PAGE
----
Sanyo Innuendo Review
As a follow-up to the Sanyo Incognito, the Sanyo Innuendo by Kyocera has arrived on Sprint shelves. It boasts a few modest upgrades as well as an elegant re-design. Still sporting a clean, mirrored face with a hidden keypad the Innuendo has slimmed down and gotten a nicely reworked keyboard. The camera has been bumped to 3.2 megapixels and niceties like a proximity sensor has been added. It is still a 3G featurephone running Sprint’s One Click UI. Included with the Innuendo are the lithium ion battery, AC adapter and a 1GB microSD card.
The Sanyo Innuendo retains the same side-flip design as the Incognito and made popular by LG’s enV series of phones on Verizon. The blue and grey mixture adds a touch of personality to the Innuendo while still keeping it classy. We actually love the way the phone feels, which isn’t something we’ve said about a Sanyo phone since…well probably the 8400. The back has a soft touch coat of paint which is in stark contrast to the typical plastic feel of recent Sanyo phones, and the Innuendo has slimmed down to just 15mm thin which makes for a better feel in your hand.
You can compare the Sanyo Innuendo with many other phones using our Size Visualization Tool.
Like the Incognito the keypad glows through the mirrored front when brought to life via the lock button on the top. It is much more accurate this time around; with the Incognito we had issues simply dialing phone numbers but no such problems were found on the Innuendo. Flipping the phone open reveals a 2.8” 400x240 display, up from the 2.6” QVGA one found on the Incognito. The display is nice when viewed indoors, but loses almost all readability when used in direct sunlight.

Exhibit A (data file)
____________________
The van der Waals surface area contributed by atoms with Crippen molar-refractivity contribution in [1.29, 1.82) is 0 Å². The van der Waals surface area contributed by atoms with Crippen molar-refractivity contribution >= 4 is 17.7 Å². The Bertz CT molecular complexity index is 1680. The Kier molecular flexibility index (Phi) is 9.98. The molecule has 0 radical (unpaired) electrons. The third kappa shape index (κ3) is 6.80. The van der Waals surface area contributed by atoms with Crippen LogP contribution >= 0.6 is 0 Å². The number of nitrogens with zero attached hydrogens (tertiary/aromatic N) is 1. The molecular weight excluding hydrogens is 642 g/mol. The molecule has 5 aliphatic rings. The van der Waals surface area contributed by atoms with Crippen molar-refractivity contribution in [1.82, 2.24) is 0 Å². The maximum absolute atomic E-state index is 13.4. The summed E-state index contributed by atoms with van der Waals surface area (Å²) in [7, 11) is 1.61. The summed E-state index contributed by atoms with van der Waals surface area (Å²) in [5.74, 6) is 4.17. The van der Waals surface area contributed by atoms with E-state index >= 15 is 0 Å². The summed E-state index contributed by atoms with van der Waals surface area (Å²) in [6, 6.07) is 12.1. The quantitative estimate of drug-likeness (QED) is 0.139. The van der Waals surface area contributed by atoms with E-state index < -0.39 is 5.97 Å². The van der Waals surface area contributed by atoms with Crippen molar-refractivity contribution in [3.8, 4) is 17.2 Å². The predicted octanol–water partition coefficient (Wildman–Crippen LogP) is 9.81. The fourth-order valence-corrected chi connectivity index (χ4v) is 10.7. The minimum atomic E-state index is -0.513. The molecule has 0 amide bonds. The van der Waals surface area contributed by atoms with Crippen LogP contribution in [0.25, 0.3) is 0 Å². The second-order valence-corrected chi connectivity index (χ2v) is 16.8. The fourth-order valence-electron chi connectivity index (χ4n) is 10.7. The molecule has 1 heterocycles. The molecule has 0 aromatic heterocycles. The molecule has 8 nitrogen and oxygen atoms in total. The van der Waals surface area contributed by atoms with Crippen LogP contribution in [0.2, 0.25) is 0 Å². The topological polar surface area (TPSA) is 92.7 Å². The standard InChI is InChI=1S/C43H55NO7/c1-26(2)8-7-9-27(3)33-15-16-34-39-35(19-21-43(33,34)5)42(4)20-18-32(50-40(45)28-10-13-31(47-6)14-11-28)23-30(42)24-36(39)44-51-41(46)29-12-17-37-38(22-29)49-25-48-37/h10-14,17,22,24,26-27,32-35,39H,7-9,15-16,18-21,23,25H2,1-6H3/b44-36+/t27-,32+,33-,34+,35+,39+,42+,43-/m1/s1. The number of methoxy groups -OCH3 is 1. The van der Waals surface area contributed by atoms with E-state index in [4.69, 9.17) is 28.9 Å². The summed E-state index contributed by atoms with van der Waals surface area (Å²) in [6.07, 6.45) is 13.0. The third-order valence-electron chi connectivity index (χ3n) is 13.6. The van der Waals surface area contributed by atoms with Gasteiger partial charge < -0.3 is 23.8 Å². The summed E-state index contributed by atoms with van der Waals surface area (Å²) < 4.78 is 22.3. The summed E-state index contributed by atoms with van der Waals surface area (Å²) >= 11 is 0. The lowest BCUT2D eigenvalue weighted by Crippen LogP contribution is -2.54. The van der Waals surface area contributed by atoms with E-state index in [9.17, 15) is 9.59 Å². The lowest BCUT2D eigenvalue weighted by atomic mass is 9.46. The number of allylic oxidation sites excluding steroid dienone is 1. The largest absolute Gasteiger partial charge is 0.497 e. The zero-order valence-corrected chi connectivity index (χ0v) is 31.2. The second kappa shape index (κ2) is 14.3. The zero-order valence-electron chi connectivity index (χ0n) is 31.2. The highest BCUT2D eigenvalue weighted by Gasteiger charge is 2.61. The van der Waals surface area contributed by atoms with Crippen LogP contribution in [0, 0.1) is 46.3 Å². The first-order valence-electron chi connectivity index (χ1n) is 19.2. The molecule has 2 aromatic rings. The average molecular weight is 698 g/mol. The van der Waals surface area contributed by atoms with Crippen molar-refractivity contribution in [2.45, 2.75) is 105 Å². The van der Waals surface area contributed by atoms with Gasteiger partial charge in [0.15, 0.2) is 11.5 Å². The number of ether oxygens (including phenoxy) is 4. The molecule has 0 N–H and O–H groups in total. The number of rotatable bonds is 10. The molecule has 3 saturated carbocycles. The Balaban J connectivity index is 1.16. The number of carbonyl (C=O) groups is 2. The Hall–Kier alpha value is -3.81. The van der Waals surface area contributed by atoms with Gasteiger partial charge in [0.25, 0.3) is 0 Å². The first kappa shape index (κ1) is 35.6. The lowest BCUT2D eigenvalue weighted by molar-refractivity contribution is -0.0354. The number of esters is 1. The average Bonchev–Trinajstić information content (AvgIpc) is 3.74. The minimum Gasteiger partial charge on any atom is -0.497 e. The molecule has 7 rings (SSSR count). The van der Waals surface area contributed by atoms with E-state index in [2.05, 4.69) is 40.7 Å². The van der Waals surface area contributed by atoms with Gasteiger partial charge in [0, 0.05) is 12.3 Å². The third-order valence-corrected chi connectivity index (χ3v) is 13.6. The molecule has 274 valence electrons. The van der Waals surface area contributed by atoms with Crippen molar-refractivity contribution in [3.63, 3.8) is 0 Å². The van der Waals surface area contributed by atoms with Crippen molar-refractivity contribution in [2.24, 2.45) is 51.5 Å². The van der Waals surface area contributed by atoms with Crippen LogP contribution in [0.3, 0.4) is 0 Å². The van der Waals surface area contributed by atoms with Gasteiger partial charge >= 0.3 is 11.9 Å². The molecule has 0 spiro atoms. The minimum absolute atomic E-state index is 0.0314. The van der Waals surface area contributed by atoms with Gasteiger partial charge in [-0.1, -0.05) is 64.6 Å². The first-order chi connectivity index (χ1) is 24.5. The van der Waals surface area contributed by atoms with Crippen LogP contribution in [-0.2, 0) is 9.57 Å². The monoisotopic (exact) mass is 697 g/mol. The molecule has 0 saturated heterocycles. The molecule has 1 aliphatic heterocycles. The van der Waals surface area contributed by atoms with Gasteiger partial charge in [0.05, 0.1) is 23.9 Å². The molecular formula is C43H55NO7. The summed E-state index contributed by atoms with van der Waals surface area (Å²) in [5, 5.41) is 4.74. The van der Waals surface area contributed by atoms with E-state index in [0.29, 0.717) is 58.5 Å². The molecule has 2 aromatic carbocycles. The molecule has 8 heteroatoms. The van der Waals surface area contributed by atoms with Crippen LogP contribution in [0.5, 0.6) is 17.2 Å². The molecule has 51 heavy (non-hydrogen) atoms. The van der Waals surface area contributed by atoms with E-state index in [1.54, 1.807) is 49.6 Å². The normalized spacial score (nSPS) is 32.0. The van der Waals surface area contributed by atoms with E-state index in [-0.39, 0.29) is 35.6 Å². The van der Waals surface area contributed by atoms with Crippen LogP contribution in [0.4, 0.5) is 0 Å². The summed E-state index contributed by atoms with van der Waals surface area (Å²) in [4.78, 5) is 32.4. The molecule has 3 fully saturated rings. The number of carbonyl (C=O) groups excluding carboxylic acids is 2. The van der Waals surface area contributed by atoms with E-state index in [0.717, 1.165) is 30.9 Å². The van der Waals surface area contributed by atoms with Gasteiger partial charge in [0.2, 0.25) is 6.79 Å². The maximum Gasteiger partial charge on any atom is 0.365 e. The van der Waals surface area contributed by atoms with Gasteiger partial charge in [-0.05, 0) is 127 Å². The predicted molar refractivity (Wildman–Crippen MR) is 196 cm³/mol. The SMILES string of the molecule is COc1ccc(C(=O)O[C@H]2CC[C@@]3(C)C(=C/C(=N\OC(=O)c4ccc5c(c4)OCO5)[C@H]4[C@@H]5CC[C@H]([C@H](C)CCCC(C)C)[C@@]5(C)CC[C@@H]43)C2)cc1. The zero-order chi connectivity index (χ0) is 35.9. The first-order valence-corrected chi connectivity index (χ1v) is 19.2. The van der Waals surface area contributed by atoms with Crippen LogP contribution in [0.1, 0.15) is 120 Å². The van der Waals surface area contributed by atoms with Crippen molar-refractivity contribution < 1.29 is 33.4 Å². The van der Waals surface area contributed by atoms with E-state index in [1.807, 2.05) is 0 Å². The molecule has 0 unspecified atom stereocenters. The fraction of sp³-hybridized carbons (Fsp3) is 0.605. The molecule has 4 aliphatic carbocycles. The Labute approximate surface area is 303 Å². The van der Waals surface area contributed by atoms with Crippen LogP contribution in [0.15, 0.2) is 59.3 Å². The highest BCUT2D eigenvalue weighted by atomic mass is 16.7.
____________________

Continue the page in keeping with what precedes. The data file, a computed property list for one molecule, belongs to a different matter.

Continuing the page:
Like the back of the phone, the keyboard is coated in soft touch paint. The keys are slightly wider and definitely more pronounced than the Incognito, with better spacing. It leads to a completely different and much better experience. The keyboard feels very premium, something we haven’t come to expect from Sanyo. The look is high end as well, with a very sharp white backlight coming through around the keys.
The phone opens and closes very reassuringly, but thankfully the Sanyo click is gone. In a touch of design the left edge of the phone kind of falls away when closed, but when opened the blue trim on the two halves meet to form a stylish s-curve. The 3.2 megapixel camera sits atop the back housing, offset next to the centered speaker. The right side of the phone has a volume rocker and microUSB charging port, the top has the power/lock key and 2.5mm headphone jack (yeah, perplexingly not 3.5.) The keys are very small and well integrated into the design, but they offer reassuring feedback when used. Unfortunately the microSD card is only accessible with the battery removed.
An interesting note about the Innuendo is that it’s the first time we’ve seen Kyocera branding on a Sprint phone since looong before color phones were around. When you open the flip you’ll find the Sanyo logo, but on the back it’s branded “by Kyocera.” Over the years Sanyo has kind of lost its way; at one point they were the recognized market leader in handset quality, but over the years the cash-strapped company began churning out predictable phones that lacked in quality, never quite competing in the featurephone market. You could definitely tell a Sanyo device by its build quality, but not so with the Innuendo. The phone feels very good in your hand, the keyboard is modern with a very good feel and the click is gone when opening and closing the phone. It’s little design touches are a reassuring sign that the Kyocera merger may finally breathe some life into the company.